The Sanctuary Lamp
O'Reilly, along with set designer J. Michael Griggs and lighting designer John Malinowski, turn these liabilities into assets. The set is constructed of materials suggesting a once grand Gothic style cathedral now fallen on hard times and fills the cavernous space in a way that serves to underscore the empty souls of those who inhabit it.
First we meet the Monsignor (Jackson Royal), who'd rather be in his easy chair reading Hermann Hesse than on duty at his underutilized church, and Harry (Nigel Gore), a circus strongman seeking shelter - and maybe some comfort - from life's recent blows. The Monsignor picks up that Harry is at loose ends and expediently offers him the vacant clerk's position. The job entails recording any requests in the unlikely chance a parishioner should stop by, seeing to the necessary locking of the doors and, most importantly, tending the candle in the sanctuary lamp which hangs prominently from the ceiling in front of the alter.
Left alone, Harry takes a fancy to the notion that the flame represents the presence of Christ and, not withstanding the fact that he's a Jew, engages in animated conversation with the red globe overhead. Before we get too caught up in his misfortunes, however, the 15-year-old runaway who slipped in unnoticed to use the W.C. makes herself known. Maudie (Stacy Fischer) has an equally sad, if slightly more predictable, tale to tell and soon the two of them are making plans to stay on together as nighttime squatters.
They have no qualms about turning the confessional on its side to make a pair of cozy bunks, wrapping up in the priest's vestments for warmth and eating fish and chips on the alter. When Harry's circus compatriot Francisco (Aidan Parkinson) shows up, he eggs them on by breaking out the altar wine and railing against the institution of the Church from the pulpit.
When first staged by Dublin's Abbey Theatre in 1975, this play caused a furor; but given the Church's current travails in Boston - and elsewhere - the things said and done here seem tame by comparison. Setting aside the elements of shock and controversy has its advantages, however, permitting the lovely constructs of Murphy's language and the gut-wrenching spiritual desperation of the characters - especially in the hands of Gore and Fischer - to rise to the surface for our undivided attention.
There are some downsides. Just as we become engaged with the plight of one character, another arrives on the scene to beg for our attention. Maudie is underwritten and pretty much cast aside once her story's been told. And Francisco's arrival so late to the party, combined with his having an Irish accent requiring us to work a little harder, makes it tougher to engage with him.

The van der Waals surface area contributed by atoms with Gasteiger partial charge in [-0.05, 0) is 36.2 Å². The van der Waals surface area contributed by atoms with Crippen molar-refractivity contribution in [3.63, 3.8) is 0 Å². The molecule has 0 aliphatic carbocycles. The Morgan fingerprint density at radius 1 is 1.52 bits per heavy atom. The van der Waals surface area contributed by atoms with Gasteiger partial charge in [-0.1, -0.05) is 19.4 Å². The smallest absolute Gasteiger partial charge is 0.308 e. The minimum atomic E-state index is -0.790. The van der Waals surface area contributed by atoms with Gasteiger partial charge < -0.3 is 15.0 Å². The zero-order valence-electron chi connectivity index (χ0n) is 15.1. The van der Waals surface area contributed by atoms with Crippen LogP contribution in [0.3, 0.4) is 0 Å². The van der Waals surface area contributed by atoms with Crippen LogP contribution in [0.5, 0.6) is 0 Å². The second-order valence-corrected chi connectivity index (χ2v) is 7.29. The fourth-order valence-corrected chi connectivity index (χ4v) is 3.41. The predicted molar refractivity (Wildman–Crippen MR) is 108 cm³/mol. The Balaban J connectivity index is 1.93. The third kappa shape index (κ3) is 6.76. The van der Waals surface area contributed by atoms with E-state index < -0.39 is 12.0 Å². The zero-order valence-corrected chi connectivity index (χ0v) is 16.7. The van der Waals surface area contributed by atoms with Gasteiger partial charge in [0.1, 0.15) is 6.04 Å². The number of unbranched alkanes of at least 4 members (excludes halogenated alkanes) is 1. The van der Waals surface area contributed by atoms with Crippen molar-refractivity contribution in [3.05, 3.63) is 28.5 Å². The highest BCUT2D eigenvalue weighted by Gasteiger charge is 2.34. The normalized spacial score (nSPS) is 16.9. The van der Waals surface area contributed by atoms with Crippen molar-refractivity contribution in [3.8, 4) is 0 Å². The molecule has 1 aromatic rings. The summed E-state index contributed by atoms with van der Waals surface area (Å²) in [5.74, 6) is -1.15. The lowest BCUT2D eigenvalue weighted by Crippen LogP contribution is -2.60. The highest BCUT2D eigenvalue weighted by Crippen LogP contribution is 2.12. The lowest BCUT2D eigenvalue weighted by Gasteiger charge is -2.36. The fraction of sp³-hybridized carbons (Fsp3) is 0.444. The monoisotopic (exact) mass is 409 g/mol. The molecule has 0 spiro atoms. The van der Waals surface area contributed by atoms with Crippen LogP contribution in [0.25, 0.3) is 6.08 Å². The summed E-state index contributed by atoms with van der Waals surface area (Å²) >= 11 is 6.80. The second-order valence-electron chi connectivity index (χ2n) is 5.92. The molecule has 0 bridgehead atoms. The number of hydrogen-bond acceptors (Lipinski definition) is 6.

One thing this production has definitely given me is an appreciation for Tom Murphy, considered to be the finest of living Irish playwrights, though little known outside his own country. A contemporary of the more accessible Brian Friel, he's the progenitor of Martin McDonagh and Conor McPherson. This play, however, with its urban setting and not the least bit folksy characters, puts one most in mind of a gritty contemporary Irish film, which says a lot about a 30-year old play.
The Sanctuary Lamp now through February 26th in the Roberts Studio Theatre of the Stanford Calderwood Pavilion at the Boston Center for the Arts, 527 Tremont Street in Boston. Performances are 8pm Wednesday through Saturday, 4pm on Saturdays and 3pm on Sundays. Tickets are $38 for Friday and Saturday evenings and Sunday matinees; $34 at all other times. To purchase tickets visit the box office at the Calderwood Pavilion, open daily from 12pm to 6pm and on performance evenings until 30 minutes after the latest curtain. Tickets are also available by phone (617) 933-8600 or online: www.BostonTheatreScene.com. Seniors receive a $5 discount, and student rush tickets are $15 (cash only) at the box office 2 hours before curtain, subject to availability.
Additional programming note:
Concurrent with the run of The Sanctuary Lamp, The Súgán Theatre, in partnership with Wild Geese Productions, is presenting Plays agus Pints, a series of staged readings of new plays by local Irish-American playwrights followed by drinks afterwards at the Jurys Doyle Hotel bar on Berkeley Street. The schedule for the next three Tuesday evenings is: Patrick's Parade by Judith McIntyre on February 8th, Searching for Certainty by Mike O'Malley on February 15th and God Willing by Dave McLaughlin on February 22nd. No tickets or reservations are required; simply show up by 7:45 and ask for a free ticket at the BCA Box Office window.